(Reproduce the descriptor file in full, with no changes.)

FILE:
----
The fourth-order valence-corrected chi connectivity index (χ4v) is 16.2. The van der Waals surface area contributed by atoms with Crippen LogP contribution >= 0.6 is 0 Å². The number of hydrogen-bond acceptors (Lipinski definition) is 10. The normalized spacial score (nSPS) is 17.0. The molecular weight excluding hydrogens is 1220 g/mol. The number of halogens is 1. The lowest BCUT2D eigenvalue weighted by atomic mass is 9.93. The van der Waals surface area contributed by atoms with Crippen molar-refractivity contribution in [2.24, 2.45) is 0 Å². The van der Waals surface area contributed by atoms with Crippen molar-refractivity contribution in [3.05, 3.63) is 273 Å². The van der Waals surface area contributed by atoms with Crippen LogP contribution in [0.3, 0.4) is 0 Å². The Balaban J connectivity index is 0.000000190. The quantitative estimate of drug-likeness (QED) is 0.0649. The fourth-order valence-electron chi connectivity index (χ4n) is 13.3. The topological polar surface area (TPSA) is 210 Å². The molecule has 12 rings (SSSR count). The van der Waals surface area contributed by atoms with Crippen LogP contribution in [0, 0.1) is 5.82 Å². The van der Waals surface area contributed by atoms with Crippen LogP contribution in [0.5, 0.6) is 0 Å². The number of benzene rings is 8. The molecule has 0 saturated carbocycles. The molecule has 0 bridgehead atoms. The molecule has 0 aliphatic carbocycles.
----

The fourth-order valence-corrected chi connectivity index (χ4v) is 16.2. The van der Waals surface area contributed by atoms with Crippen LogP contribution >= 0.6 is 0 Å². The number of hydrogen-bond acceptors (Lipinski definition) is 10. The normalized spacial score (nSPS) is 17.0. The molecular weight excluding hydrogens is 1220 g/mol. The number of halogens is 1. The lowest BCUT2D eigenvalue weighted by atomic mass is 9.93. The van der Waals surface area contributed by atoms with Crippen molar-refractivity contribution in [2.24, 2.45) is 0 Å². The van der Waals surface area contributed by atoms with Crippen molar-refractivity contribution in [3.05, 3.63) is 273 Å². The van der Waals surface area contributed by atoms with Crippen LogP contribution in [0.3, 0.4) is 0 Å². The Balaban J connectivity index is 0.000000190. The quantitative estimate of drug-likeness (QED) is 0.0649. The fourth-order valence-electron chi connectivity index (χ4n) is 13.3. The topological polar surface area (TPSA) is 210 Å². The molecule has 12 rings (SSSR count). The van der Waals surface area contributed by atoms with Crippen LogP contribution in [0, 0.1) is 5.82 Å². The van der Waals surface area contributed by atoms with Crippen LogP contribution in [0.5, 0.6) is 0 Å². The number of benzene rings is 8. The molecule has 0 saturated carbocycles. The molecule has 0 bridgehead atoms. The molecule has 0 aliphatic carbocycles.